Even after the current “once-in-a-lifetime” projected cash balance has been spent, Texas will still need sufficient revenue to provide education, health care, transportation, and other critical services for Texans across the state. But the Legislature is once again considering a flagrant tax giveaway that would drain future state resources.
SB 675 by Sen. Springer and HB 1718 by Rep. Ashby would give up to $300 million in insurance tax credits to venture capitalists promising to make investments in small businesses, a program generally known as CAPCO. The state would hope to receive an indirect return from tax revenue generated by supposed new economic activity, although this pipe dream has failed to come true in states that have created similar programs. Prior Texas CAPCO programs, implemented in 2005 and 2007, were criticized by then-Comptroller Susan Combs and then-Lt. Gov. David Dewhurst as poorly structured and wasteful.
This session’s bill is a repackaging of HB 570 — a failed attempt to establish a similar tax break in 2021 and one of many related bids rejected by the Legislature every session since at least 2011. Longstanding criticisms of similar proposals in Texas have pointed out how CAPCO programs continuously fail to promote economic development. The current version is pitched as helping small businesses in rural areas recover from the COVID pandemic. Prior versions hooked into the memes of the day, such as federal Opportunity Zones or the New Markets tax credit program.
The bottom line is unchanged: a windfall for a few select investment pools.
This proposal lacks basic safeguards to ensure that Texas benefits from the investments receiving this special treatment. Only a handful of firms can even compete for these credits due to oddly specific requirements for certification. Since approval for credits is on a first-come, first-served basis, the state cannot reject an applicant for any reason other than not meeting these narrow criteria.
This tax giveaway does not contain specific minimum targets for the number of jobs recipients of the tax breaks will create or the wages companies will pay. Such minimum goals are required in most other business tax incentives. Clawback provisions, which require repayment if key targets go unmet, are limited to cases where job creation falls below the estimates given by the recipient firms — an incentive for firms to set the lowest possible bar.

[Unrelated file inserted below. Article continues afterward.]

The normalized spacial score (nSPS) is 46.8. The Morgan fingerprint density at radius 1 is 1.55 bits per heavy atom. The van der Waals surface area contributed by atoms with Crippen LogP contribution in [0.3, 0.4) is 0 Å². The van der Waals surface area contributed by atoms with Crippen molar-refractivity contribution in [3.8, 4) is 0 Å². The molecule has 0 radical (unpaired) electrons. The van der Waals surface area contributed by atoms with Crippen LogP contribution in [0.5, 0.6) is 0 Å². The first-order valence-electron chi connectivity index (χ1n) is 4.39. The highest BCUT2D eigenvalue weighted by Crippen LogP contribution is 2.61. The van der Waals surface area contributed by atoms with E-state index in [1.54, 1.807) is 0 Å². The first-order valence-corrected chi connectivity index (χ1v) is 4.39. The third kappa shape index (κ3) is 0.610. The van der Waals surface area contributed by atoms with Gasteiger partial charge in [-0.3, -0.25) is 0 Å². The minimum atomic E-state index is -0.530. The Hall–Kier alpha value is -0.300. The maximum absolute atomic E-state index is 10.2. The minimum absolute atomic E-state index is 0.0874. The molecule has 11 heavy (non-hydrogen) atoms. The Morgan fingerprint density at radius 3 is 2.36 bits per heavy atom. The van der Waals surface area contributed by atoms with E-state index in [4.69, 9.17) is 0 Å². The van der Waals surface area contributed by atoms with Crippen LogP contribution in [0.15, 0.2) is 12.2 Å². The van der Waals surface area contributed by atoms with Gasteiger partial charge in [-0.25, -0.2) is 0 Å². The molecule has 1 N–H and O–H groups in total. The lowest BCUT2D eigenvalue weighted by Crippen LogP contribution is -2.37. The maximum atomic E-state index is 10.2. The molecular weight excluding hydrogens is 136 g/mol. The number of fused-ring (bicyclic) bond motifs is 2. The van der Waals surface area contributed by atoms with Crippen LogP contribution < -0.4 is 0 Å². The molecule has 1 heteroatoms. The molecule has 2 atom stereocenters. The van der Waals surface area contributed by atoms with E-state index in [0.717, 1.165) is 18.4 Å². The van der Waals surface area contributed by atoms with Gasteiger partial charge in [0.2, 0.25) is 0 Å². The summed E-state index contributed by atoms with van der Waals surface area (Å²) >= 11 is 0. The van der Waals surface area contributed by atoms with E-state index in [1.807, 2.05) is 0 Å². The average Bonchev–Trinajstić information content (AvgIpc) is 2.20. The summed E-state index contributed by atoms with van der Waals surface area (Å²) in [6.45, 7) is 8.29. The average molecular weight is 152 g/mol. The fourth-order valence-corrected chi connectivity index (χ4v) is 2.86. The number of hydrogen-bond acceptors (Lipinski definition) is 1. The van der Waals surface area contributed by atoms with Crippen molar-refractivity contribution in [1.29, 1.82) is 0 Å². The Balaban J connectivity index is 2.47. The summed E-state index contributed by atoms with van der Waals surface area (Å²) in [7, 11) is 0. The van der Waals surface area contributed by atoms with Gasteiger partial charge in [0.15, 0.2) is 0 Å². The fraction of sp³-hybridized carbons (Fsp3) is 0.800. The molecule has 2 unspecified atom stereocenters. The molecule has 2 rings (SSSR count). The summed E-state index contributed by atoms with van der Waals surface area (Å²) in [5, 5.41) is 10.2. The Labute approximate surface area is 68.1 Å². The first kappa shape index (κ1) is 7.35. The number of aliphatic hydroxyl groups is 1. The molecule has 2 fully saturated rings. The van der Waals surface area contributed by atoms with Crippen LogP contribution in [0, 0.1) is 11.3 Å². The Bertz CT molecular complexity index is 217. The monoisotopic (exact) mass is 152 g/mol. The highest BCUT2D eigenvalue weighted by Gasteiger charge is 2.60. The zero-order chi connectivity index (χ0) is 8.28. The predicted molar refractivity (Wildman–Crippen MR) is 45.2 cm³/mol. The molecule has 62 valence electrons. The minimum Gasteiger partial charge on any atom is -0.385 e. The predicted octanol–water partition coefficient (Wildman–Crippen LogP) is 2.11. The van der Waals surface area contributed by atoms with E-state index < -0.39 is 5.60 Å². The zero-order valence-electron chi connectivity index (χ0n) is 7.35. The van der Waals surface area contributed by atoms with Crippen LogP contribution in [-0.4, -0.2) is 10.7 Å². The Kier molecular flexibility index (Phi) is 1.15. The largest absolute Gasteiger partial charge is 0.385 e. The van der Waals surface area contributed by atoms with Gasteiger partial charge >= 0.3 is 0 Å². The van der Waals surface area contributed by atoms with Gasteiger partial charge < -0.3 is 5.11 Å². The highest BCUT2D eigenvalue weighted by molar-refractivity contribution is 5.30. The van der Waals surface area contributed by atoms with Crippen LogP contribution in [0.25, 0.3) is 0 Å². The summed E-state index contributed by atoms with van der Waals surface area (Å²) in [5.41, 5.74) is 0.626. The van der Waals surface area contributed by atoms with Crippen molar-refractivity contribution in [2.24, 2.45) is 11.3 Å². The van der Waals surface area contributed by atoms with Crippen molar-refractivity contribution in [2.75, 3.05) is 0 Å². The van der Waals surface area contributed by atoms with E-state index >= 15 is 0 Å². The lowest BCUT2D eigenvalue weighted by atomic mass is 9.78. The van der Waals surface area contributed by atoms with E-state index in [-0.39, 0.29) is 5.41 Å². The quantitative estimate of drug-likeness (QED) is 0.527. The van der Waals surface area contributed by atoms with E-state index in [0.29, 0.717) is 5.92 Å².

The bill would give the Legislature only one report on the effects of investments that tax giveaway recipients made, including only totals for the program — not numbers broken down by each individual fund, businesses benefitting, or location of specific job creation. The tax giveaway scheme would not be subject to audit or regular review and credits could be carried forward indefinitely.
Other states have similar tax breaks to encourage investments, but in some other states, the programs are much more competitive, efficient, and market-oriented. For instance, Maryland has auctioned off its tax credits, reducing the cost to the state. The state then invests the proceeds in firms that bid competitively for investments, rather than in a limited number of firms meeting pointlessly specific requirements. Finally, if the investments are successful, Maryland receives a substantial share of the profits. SB 675/HB 1718 would deliver nothing except an unenforceable promise of jobs.
SB 675/HB 1718 would commit the state to financing up to $300 million in wasteful, low-return tax credits to a limited group of special interests. Rather than enriching out-of-state shareholders and opaque venture capital funds, Texas can more efficiently aid small businesses through existing federal and state programs — such as the Governor’s Office of Small Business Assistance or the Texas Workforce Commission’s Skills for Small Business — or by insuring the portion of bank loans offered to small businesses that the SBA loan program does not insure.
Lawmakers should reject SB 675/HB 1718.